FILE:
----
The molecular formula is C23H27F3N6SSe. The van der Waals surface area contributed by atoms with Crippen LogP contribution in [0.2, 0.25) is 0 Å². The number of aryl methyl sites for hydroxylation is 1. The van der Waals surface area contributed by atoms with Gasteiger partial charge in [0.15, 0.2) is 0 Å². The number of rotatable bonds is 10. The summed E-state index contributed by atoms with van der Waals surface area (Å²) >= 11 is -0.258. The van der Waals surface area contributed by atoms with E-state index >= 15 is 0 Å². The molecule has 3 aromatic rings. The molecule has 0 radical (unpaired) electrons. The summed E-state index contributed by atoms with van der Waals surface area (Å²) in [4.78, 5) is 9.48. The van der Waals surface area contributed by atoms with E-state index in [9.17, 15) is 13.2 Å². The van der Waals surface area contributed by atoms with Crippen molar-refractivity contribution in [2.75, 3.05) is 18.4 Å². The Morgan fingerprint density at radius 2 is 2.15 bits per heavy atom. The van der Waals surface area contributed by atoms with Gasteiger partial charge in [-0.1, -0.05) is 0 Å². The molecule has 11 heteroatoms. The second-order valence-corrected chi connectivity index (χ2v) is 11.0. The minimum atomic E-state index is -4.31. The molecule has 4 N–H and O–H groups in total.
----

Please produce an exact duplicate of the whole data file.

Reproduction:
The molecular formula is C23H27F3N6SSe. The van der Waals surface area contributed by atoms with Crippen LogP contribution in [0.2, 0.25) is 0 Å². The number of aryl methyl sites for hydroxylation is 1. The van der Waals surface area contributed by atoms with Gasteiger partial charge in [0.15, 0.2) is 0 Å². The number of rotatable bonds is 10. The summed E-state index contributed by atoms with van der Waals surface area (Å²) >= 11 is -0.258. The van der Waals surface area contributed by atoms with E-state index >= 15 is 0 Å². The molecule has 3 aromatic rings. The molecule has 0 radical (unpaired) electrons. The summed E-state index contributed by atoms with van der Waals surface area (Å²) in [4.78, 5) is 9.48. The van der Waals surface area contributed by atoms with E-state index in [9.17, 15) is 13.2 Å². The van der Waals surface area contributed by atoms with Crippen molar-refractivity contribution in [2.75, 3.05) is 18.4 Å². The Morgan fingerprint density at radius 2 is 2.15 bits per heavy atom. The van der Waals surface area contributed by atoms with Gasteiger partial charge in [-0.1, -0.05) is 0 Å². The molecule has 11 heteroatoms. The second-order valence-corrected chi connectivity index (χ2v) is 11.0. The minimum atomic E-state index is -4.31. The molecule has 4 N–H and O–H groups in total.